Automated Target Recognition ("ATR") Software

The manufacturers of body scanners have developed "Automated Target Recognition" ("ATR") software that allows TSA agents viewing the whole-body images to see only a generic human image instead of an image of a traveler's naked body. The software is actually designed to detect "anomalies" on travelers' bodies, and the TSA asserts that this will automatically detect threatening objects travelers are concealing. When an anomaly is detected somewhere on a body, that area is highlighted in red on the displayed generic image. TSA employees are directed to further screen the areas on passengers where anomalies are detected, including an enhanced pat down. If the machine does not detect any threatening objects, instead of displaying an image it will merely display a green "OK."

The TSA began testing the software in airports in February 2011, and has announced that it will be installing this software on all of its millimeter wave body scanners nationwide. Images are displayed alongside the body scanning machines, and passengers are able to view the same image as TSA employees monitoring them.

The TSA believes that ATR modifications will mitigate travelers' privacy concerns. However, it remains unclear whether body scanners using the ATR software will retain, store, or transfer the underlying raw naked images that are captured before they are analyzed and used to display a generic figure. EPIC seeks to determine how ATR software handles naked images of travelers, and how ATR software really impacts traveler privacy.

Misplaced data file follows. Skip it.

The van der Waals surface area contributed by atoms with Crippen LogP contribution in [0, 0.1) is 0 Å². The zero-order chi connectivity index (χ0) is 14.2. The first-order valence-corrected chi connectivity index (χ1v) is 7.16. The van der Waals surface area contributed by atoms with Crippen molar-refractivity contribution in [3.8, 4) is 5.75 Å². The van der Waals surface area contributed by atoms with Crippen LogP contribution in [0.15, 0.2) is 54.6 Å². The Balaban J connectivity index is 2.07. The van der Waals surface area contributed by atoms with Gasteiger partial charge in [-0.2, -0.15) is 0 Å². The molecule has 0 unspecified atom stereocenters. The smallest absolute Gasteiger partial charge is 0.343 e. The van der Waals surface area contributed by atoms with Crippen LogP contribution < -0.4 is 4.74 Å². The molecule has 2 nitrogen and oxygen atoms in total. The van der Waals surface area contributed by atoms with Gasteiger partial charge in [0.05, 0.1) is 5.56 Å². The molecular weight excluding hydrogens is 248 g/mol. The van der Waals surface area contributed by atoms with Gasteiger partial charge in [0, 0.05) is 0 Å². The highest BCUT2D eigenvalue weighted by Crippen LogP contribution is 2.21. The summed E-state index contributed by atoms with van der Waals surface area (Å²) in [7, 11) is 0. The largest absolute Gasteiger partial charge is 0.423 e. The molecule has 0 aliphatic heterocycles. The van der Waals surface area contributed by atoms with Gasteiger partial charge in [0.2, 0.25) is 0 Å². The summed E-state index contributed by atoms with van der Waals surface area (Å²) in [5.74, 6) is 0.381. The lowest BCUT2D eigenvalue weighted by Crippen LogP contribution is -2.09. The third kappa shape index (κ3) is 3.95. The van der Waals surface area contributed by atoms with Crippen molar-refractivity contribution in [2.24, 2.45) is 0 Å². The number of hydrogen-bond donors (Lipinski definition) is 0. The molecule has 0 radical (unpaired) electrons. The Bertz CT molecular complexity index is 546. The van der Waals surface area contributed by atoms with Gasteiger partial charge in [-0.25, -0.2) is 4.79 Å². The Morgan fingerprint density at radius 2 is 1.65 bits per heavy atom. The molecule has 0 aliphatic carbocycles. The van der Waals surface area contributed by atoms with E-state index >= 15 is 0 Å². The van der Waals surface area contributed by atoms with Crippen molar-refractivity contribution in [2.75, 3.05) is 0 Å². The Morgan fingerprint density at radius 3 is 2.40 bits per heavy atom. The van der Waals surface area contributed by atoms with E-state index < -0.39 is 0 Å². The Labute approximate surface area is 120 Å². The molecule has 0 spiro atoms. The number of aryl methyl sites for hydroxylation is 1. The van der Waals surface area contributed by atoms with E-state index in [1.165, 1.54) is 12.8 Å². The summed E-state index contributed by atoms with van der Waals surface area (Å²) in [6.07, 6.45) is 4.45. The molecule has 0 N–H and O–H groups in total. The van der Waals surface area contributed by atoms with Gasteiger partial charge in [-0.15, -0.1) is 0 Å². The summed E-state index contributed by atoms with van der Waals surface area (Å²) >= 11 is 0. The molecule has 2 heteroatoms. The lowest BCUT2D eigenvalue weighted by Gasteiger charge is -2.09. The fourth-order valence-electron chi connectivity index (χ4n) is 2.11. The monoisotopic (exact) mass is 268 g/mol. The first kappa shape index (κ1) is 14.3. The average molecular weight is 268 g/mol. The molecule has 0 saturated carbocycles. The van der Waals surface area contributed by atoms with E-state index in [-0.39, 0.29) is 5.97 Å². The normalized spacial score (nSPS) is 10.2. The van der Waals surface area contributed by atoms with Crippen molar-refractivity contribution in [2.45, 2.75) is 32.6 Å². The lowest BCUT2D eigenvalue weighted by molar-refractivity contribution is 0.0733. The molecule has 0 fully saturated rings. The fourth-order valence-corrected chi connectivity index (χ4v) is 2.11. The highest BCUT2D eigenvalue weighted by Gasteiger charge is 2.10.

EPIC's Freedom of Information Act Requests

Body Scanner Radiation Request

On July 13, 2010, EPIC filed a Freedom of Information Act ("FOIA") request with the Department of Homeland Security ("DHS") seeking agency records related to radiation emissions from the machines used at airport security checkpoints. In particular, EPIC requested:

  1. All records concerning TSA tests regarding body scanners and radiation emission or exposure; and
  2. All records concerning third party tests regarding body scanners and radiation emission or exposure.